Pickers and Singers want you

By ANNE KAZMIERCZAK
Register Reporter

Register/Anne Kazmierczak
Don Brooks plays rhythm guitar while Jerry Rowe bows a tune on the fiddle. The men belong to the Iola Chapter of the Kansas Oldtime Fiddlers, Pickers and Singers and play every third Sunday of the month at Iola’s North Community Building. Everyone is welcome to come listen or join in.

They pick and they grin and they strum and they sing, and they do it every month for an appreciative audience. The Kansas Oldtime Fiddlers, Pickers and Singers would love to see that audience grow, and moreso, would love some new blood in the players circle.
In Iola, about six musicians play every third Sunday of the month at the North Community Building for an audience of two dozen who come to listen and dance.
“You can depend on the same people every month,” said Gary Garver.
The Iola chapter of KOFPS has been at it 40 years. In fact, Iola’s is the second-oldest chapter in the state.
“We were playing in 1969,” said Don Brooks, who comes from Yates Center for the monthly jams. “Blue Mound, the first chapter, began in 1968.”
Brooks’ father-in-law started the Iola chapter in LaHarpe, then moved it to Colony and finally to Iola.
Although they have a steady core, “this chapter is really struggling,” said Rosalie Rowe, a long-time supporter.
The cause is simply time.
It’s seen across the state — as musicians age and disappear, there isn’t anyone to fill the gap.
Even Blue Mound has succumbed.
“It just folded. Our last meeting over there was in January,” Rowe said.
Iola’s musicians don’t want to suffer the same fate. They are putting out the call to all, no matter age or instrument.
Just don’t expect to rap. Oldtime music is a particular genre.
“It’s mostly country,” said Rowe. You won’t hear much Carrie Underwood though.
“You’ve got to play something people can dance to,” Garver explained.
“It’s always country,” insisted Rowe, but “different styles” — from waltzes to Cash to George Strait.
“They’ll play anything from when radio came out to what’s on the radio now,” Brooks said.
“They’ll play stuff from before radio,” countered Rowe’s husband Jerry, bowing out the pre-airwaves tune “Redwing” by way of example. Other oldtime favorites like “Soldier’s Joy” and “Red River Valley,” get played, too, he said. A good smattering of gospel songs also make it into the mix.
“It’s really whatever the musicians and singers would like to play and sing,” said Rosalie.
Even with such variety, KOFPS has a focus.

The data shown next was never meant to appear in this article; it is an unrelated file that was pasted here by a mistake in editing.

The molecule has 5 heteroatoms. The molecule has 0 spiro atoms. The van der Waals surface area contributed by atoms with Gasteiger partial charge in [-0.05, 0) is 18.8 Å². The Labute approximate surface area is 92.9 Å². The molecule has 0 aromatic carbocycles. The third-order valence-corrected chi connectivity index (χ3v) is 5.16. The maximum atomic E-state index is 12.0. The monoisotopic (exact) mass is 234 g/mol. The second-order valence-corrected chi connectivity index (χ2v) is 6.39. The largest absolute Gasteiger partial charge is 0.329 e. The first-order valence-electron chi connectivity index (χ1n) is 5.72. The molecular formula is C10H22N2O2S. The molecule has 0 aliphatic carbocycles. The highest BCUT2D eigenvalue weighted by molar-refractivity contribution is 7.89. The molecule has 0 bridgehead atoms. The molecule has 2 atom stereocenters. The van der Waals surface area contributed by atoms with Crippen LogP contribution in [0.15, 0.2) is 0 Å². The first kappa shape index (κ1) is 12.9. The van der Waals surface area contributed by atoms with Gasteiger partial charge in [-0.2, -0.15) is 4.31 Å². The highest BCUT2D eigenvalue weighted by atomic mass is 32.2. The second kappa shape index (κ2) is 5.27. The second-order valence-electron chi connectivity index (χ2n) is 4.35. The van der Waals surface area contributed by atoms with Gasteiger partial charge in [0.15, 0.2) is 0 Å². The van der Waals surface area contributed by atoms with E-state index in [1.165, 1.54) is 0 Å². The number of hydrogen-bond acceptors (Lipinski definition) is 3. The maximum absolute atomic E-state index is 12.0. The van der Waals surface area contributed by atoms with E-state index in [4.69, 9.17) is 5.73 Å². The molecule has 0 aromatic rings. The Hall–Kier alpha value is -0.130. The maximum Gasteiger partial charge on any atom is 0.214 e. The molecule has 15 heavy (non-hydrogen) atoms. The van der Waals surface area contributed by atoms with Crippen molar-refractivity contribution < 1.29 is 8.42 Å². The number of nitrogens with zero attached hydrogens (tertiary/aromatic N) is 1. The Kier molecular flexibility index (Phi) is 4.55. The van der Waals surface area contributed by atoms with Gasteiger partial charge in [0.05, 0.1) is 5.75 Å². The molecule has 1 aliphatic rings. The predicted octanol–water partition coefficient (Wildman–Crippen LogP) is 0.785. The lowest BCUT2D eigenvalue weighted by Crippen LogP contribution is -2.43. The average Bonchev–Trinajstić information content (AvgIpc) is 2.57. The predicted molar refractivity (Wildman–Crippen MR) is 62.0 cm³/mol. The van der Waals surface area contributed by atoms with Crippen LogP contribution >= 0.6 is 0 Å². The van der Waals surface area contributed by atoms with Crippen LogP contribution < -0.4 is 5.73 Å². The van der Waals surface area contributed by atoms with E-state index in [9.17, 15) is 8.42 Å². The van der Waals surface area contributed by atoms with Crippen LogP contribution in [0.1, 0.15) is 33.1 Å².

“The purpose of the Kansas Oldtime Fiddlers, Pickers and Singers is to promote, encourage and preserve old-time music and its related skills,” said the program for this year’s state convention. Monthly meetings are meant to be a performance showcase as well as teaching arena, the information states. Everything from duets to gospel to yodeling makes it in the mix.
But one thing old-time music is not, is music just for old timers.
“It’s not old-time people, but old-time music,” said Chapter President Earl Bell.
“I’ve thought for a long time there’s a problem ... with that name,” Garver said.
Garver said he fears “Oldtime” is keeping away younger folk who might enjoy sharing the music.
He knows they are out there.
“There’s an awful lot of good singers and players in this part of the country,” he said. “They just need to show up.”
The group meets the third Sunday of each month, beginning with a pot luck lunch at noon. At 1 p.m., they start to play.
The music is not an open jam, but rather a “sign up sheet when you come in,” Brooks explained. “Each individual plays three times. If you bring a group, you play 20 minutes.” If you sing, you croon three songs. Then, the next group hits the stage.
If you sing but don’t play, you can ask musicians to back you. If you need a bass player, just ask, one’s there. If you need a piano, they have an electric one, Brooks said. The one thing the players ask is that you come.
“We need a lot of players,” said Brooks, the spring chicken of the group. “Our players are getting older, and if it’s cold out they don’t want to go out.”
With musicians scattered around southeast Kansas, that’s easy enough to understand.
But Garver thinks there is more afoot.
With “computers and Internet and television,” Garver said, people are pulled to other activities.
And, he said, karaoke machines have taken away the need to play an instrument. The machines provide backing tracks while shows like American Idol compound the focus on singing rather than playing.
Which isn’t to say the group minds vocalists.
Singing is so popular, in fact, that Rowe said “I’ve thought about having a sing-along.” She said gospel songs are popular with a number of vocalists.
“If you want to come and sing, come and sing,” Brooks said. “We welcome everyone.”
And he means everyone.
“One thing that I think is good about the Fiddlers and Pickers is that there’s no skill level required,” Brooks said.
Musicians can usually play a song, he said, if they know the key it’s in.
The “usual gang” plays a variety of instruments. Garver plays guitar (both electric and acoustic) while Brooks favors rhythm guitar. Rowe, the group’s advocate, said “I don’t play nothing; I help with the food.” Her husband Jerry, though, can pluck a mando or a banjo or bow a fiddle for those oldtime tunes.
The Iola Fiddlers, Pickers and Singers have 22 current members, ranging in age from 7 to 92.
A $12 membership fee (only required after you’ve attended three meetings) gets you the monthly KOFPS newsletter with information on all 17 state chapters. Participants under 18 can join for $1 per year.
And in case you somehow missed it, everyone’s invited.
“We need new players,” said Rowe, “but we also need to get people in there to listen.”